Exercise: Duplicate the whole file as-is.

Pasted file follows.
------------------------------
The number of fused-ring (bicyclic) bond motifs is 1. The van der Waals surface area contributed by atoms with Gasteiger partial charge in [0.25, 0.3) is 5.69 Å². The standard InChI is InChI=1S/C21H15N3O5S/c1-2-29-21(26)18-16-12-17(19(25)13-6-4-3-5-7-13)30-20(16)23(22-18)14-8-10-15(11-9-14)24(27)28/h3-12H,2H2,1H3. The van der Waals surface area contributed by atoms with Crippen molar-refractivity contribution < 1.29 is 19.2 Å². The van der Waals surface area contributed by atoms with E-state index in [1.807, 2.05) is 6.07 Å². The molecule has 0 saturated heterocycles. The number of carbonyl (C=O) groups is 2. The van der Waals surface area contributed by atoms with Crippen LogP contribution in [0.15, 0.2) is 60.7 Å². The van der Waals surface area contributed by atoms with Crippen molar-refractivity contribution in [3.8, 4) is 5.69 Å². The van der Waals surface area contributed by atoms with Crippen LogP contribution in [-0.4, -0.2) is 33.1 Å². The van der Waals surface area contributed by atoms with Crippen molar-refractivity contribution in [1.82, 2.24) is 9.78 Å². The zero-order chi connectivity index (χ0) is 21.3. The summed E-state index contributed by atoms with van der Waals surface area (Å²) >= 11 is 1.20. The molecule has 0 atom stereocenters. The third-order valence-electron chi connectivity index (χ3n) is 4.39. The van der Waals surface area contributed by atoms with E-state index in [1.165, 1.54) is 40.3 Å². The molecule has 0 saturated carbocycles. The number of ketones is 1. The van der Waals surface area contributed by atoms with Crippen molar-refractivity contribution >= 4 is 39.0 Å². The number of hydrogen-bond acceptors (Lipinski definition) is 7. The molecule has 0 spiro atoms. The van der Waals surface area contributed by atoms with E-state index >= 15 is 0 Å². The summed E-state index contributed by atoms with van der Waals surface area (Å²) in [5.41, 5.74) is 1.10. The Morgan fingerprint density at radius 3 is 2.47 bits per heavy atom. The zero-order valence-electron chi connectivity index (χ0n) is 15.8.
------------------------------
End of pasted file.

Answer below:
The number of fused-ring (bicyclic) bond motifs is 1. The van der Waals surface area contributed by atoms with Gasteiger partial charge in [0.25, 0.3) is 5.69 Å². The standard InChI is InChI=1S/C21H15N3O5S/c1-2-29-21(26)18-16-12-17(19(25)13-6-4-3-5-7-13)30-20(16)23(22-18)14-8-10-15(11-9-14)24(27)28/h3-12H,2H2,1H3. The van der Waals surface area contributed by atoms with Crippen molar-refractivity contribution < 1.29 is 19.2 Å². The van der Waals surface area contributed by atoms with E-state index in [1.807, 2.05) is 6.07 Å². The molecule has 0 saturated heterocycles. The number of carbonyl (C=O) groups is 2. The van der Waals surface area contributed by atoms with Crippen LogP contribution in [0.15, 0.2) is 60.7 Å². The van der Waals surface area contributed by atoms with Crippen molar-refractivity contribution in [3.8, 4) is 5.69 Å². The van der Waals surface area contributed by atoms with Crippen LogP contribution in [-0.4, -0.2) is 33.1 Å². The van der Waals surface area contributed by atoms with Crippen molar-refractivity contribution in [1.82, 2.24) is 9.78 Å². The zero-order chi connectivity index (χ0) is 21.3. The summed E-state index contributed by atoms with van der Waals surface area (Å²) >= 11 is 1.20. The molecule has 0 atom stereocenters. The third-order valence-electron chi connectivity index (χ3n) is 4.39. The van der Waals surface area contributed by atoms with E-state index in [1.165, 1.54) is 40.3 Å². The molecule has 0 saturated carbocycles. The number of ketones is 1. The van der Waals surface area contributed by atoms with Crippen molar-refractivity contribution >= 4 is 39.0 Å². The number of hydrogen-bond acceptors (Lipinski definition) is 7. The molecule has 0 spiro atoms. The van der Waals surface area contributed by atoms with E-state index >= 15 is 0 Å². The summed E-state index contributed by atoms with van der Waals surface area (Å²) in [5.41, 5.74) is 1.10. The Morgan fingerprint density at radius 3 is 2.47 bits per heavy atom. The zero-order valence-electron chi connectivity index (χ0n) is 15.8.